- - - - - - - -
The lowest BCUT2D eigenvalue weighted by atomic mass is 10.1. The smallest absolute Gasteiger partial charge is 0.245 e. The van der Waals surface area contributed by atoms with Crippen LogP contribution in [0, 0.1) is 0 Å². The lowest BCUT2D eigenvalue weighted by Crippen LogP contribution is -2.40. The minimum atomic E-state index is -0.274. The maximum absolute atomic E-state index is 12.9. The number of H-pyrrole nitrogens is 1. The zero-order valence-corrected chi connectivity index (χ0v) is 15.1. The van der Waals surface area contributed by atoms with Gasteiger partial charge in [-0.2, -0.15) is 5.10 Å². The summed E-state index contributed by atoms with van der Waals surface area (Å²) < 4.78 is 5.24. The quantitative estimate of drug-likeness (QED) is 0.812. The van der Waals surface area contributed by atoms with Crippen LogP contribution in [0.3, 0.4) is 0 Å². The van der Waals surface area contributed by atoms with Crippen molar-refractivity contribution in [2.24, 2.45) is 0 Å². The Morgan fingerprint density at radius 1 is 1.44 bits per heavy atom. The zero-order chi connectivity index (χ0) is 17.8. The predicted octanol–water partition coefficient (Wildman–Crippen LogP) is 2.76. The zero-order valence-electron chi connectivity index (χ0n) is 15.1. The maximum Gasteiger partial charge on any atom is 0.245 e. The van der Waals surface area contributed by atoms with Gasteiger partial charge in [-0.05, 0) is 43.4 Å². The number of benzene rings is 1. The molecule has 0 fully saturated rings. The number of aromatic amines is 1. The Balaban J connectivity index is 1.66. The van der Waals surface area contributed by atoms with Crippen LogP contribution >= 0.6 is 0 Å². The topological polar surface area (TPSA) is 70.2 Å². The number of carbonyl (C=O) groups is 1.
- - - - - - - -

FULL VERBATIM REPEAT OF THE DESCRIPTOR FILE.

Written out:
The lowest BCUT2D eigenvalue weighted by atomic mass is 10.1. The smallest absolute Gasteiger partial charge is 0.245 e. The van der Waals surface area contributed by atoms with Crippen LogP contribution in [0, 0.1) is 0 Å². The lowest BCUT2D eigenvalue weighted by Crippen LogP contribution is -2.40. The minimum atomic E-state index is -0.274. The maximum absolute atomic E-state index is 12.9. The number of H-pyrrole nitrogens is 1. The zero-order valence-corrected chi connectivity index (χ0v) is 15.1. The van der Waals surface area contributed by atoms with Gasteiger partial charge in [-0.2, -0.15) is 5.10 Å². The summed E-state index contributed by atoms with van der Waals surface area (Å²) < 4.78 is 5.24. The quantitative estimate of drug-likeness (QED) is 0.812. The van der Waals surface area contributed by atoms with Crippen LogP contribution in [0.3, 0.4) is 0 Å². The van der Waals surface area contributed by atoms with Crippen molar-refractivity contribution in [2.24, 2.45) is 0 Å². The Morgan fingerprint density at radius 1 is 1.44 bits per heavy atom. The zero-order chi connectivity index (χ0) is 17.8. The predicted octanol–water partition coefficient (Wildman–Crippen LogP) is 2.76. The zero-order valence-electron chi connectivity index (χ0n) is 15.1. The maximum Gasteiger partial charge on any atom is 0.245 e. The van der Waals surface area contributed by atoms with Gasteiger partial charge in [-0.05, 0) is 43.4 Å². The number of benzene rings is 1. The molecule has 0 fully saturated rings. The number of aromatic amines is 1. The Balaban J connectivity index is 1.66. The van der Waals surface area contributed by atoms with Crippen LogP contribution >= 0.6 is 0 Å². The topological polar surface area (TPSA) is 70.2 Å². The number of carbonyl (C=O) groups is 1.